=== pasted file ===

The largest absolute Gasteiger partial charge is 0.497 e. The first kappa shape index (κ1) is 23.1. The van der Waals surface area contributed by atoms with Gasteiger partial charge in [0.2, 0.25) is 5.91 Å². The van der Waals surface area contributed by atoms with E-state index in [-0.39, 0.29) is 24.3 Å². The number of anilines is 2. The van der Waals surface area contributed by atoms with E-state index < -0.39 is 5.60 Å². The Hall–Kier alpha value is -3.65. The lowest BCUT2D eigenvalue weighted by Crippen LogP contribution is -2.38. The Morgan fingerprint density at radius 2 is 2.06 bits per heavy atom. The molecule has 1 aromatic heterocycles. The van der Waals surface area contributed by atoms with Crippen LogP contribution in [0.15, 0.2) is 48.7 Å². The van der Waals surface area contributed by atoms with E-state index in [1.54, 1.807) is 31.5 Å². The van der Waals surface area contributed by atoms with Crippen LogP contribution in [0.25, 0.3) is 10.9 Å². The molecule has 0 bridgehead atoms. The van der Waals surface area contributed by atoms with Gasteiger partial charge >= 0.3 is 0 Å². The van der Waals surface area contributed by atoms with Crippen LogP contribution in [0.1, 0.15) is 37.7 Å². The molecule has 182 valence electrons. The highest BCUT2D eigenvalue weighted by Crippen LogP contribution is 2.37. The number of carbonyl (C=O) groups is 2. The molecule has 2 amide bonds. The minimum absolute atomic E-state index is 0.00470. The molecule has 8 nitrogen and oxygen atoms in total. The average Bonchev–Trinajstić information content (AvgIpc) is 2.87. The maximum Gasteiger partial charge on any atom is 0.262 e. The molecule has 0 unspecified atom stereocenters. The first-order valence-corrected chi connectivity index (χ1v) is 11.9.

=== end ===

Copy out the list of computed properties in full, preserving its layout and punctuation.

The largest absolute Gasteiger partial charge is 0.497 e. The first kappa shape index (κ1) is 23.1. The van der Waals surface area contributed by atoms with Gasteiger partial charge in [0.2, 0.25) is 5.91 Å². The van der Waals surface area contributed by atoms with E-state index in [-0.39, 0.29) is 24.3 Å². The number of anilines is 2. The van der Waals surface area contributed by atoms with E-state index < -0.39 is 5.60 Å². The Hall–Kier alpha value is -3.65. The lowest BCUT2D eigenvalue weighted by Crippen LogP contribution is -2.38. The Morgan fingerprint density at radius 2 is 2.06 bits per heavy atom. The molecule has 1 aromatic heterocycles. The van der Waals surface area contributed by atoms with Crippen LogP contribution in [0.15, 0.2) is 48.7 Å². The van der Waals surface area contributed by atoms with E-state index in [1.54, 1.807) is 31.5 Å². The van der Waals surface area contributed by atoms with Crippen LogP contribution in [0.25, 0.3) is 10.9 Å². The molecule has 0 bridgehead atoms. The van der Waals surface area contributed by atoms with Gasteiger partial charge >= 0.3 is 0 Å². The van der Waals surface area contributed by atoms with Crippen LogP contribution in [0.1, 0.15) is 37.7 Å². The molecule has 182 valence electrons. The highest BCUT2D eigenvalue weighted by Crippen LogP contribution is 2.37. The number of carbonyl (C=O) groups is 2. The molecule has 2 amide bonds. The minimum absolute atomic E-state index is 0.00470. The molecule has 8 nitrogen and oxygen atoms in total. The average Bonchev–Trinajstić information content (AvgIpc) is 2.87. The maximum Gasteiger partial charge on any atom is 0.262 e. The molecule has 0 unspecified atom stereocenters. The first-order valence-corrected chi connectivity index (χ1v) is 11.9.